Saturday June 15th, 2024
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Cannes 2024: ‘The Girl with the Needle’ Pierces the Depths of Darkness

Directed by Magnus van Horn and based on a notorious 1921 baby-killing case in Denmark, ‘The Girl with the Needle’ is a macabre and nightmarish work of art.

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Cannes 2024: ‘The Girl with the Needle’ Pierces the Depths of Darkness

In a dimly lit bathhouse in Copenhagen, 1919, a pregnant woman sinks into the murky water of a filthy bathtub. As she submerges herself, her malevolent intent becomes apparent. With trembling hands, she clutches a large pointy needle. Her aim is to rid herself of the burden within. Directed by Magnus van Horn, ‘The Girl with the Needle’ is a macabre and nightmarish work of art. This fictionalized account of true crime based on a notorious baby-killing murder case of 1921 in Denmark is unquestionably the bleakest film to debut in competition at Cannes this year.

Karoline (Vic Carmen Sonne), a young factory worker, is struggling to survive in post WW1 Copenhagen. After her husband gets wounded in battle, she endures a humiliating affair that results in an unplanned pregnancy. When she finds herself unemployed, pregnant and abandoned, she meets Dagmar (Trine Dyrholm), a charismatic woman running an underground adoption agency. Dagmar helps mothers find foster homes for their unwanted children. With nowhere else to turn, Karoline takes on the role of a wet-nurse. A strong connection is formed between the two women, but Karoline’s world shatters when she stumbles upon the shocking truth behind her work.

Magnus van Horn explained that he wanted to explore if it is possible to be good when you are surrounded by evil. He further elaborated that the real-life case that inspired the film reflects “a national trauma that echoes through time and can still today remind us of what it means to turn a blind eye to the horrors in society.” Indeed, the film tackles complex themes surrounding abortion, ethical dilemmas and the consequences of others' actions. While it may not be an easy watch by any means, those brave enough to sit through its gut-wrenching scenes will find it to be extremely rewarding.

Shot in high-contrast expressionist monochrome, Horn immerses viewers in a haunting realm of darkness and despair. The remarkable cinematography is coupled with an eerie musical score by Frederikke Hoffmeier. Hoffmeier uses immersive sound design to envelope viewers with a sense of dread. What we end up with is an atmosphere thick with suspense. In fact, at various points, I was left to grapple with an almost unbearable tension. Visceral, gothic and unapologetic, ‘The Girl with the Needle’ is a visual symphony of true terror. Even the most ordinary shots become mesmerizing through careful framing and stylized lighting. This incredible attention to detail lends the film a picturesque gloss that transported me back in time. I found myself irresistibly drawn towards what is concealed within the dark depth of every frame, as if every shadow held secrets too terrifying to behold.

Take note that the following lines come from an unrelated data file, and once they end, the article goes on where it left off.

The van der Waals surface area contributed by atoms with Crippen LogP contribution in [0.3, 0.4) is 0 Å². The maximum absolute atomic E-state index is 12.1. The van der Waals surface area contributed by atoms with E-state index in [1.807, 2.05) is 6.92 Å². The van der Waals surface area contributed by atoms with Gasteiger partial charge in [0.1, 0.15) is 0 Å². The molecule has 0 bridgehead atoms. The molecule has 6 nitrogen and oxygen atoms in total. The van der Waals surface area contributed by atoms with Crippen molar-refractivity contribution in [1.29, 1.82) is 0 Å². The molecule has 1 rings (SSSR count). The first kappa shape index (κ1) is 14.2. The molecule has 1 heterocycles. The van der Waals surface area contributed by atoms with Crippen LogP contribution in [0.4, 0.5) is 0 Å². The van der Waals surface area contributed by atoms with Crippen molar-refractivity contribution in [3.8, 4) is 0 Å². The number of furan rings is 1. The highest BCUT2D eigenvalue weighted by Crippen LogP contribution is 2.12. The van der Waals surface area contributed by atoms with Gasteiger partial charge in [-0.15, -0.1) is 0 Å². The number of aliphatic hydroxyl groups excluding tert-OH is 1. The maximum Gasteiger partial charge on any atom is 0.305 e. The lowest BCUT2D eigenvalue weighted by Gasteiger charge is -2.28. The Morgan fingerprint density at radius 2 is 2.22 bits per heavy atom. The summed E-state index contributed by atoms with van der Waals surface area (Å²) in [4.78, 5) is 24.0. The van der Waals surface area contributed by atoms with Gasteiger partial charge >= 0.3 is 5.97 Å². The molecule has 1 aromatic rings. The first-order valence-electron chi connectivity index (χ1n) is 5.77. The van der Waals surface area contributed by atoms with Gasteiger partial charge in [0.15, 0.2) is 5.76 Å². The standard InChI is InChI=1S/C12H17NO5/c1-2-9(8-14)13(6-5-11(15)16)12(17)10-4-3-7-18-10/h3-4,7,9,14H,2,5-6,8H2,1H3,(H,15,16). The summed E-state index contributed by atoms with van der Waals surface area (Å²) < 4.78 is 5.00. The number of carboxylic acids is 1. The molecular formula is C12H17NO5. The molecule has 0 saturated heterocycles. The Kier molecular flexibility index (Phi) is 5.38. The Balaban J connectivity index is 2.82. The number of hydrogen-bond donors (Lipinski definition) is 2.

Central to the narrative are the damaged beings who inhabit this bleak landscape, their lives intertwined in a web of tragedy and desperation. Carmen Sonne, Besir Zeciri and Trine Dyrholm deliver impeccable performances. Rather than being handed to the audience on a silver platter, the inner truths of each character are subtly unveiled through their actions and interactions. I walked out of the film finding myself immersed in profound introspection - each contemplative thought unveiled a new discovery.

The film reminded me a lot of Patty Jenkins’ ‘Monster’ and David Lynch’s ‘The Elephant Man’ in its painful portrait of damaged souls living in a cruel world. Picture witnessing the most ruthless crimes unfold against the backdrop of Copenhagen; the city is portrayed as a grim pitstop to the underworld. Here, the damned wander through muddy alleyways which lead to the bleakest corners of human existence. Horn paints a vivid picture of societal decay and human suffering. His vision will etch itself into the very fabric of your memory. If the accolades start pouring in, it won't be a surprise; it'll be the inevitable crowning of a genuine modern masterpiece of Danish cinema.


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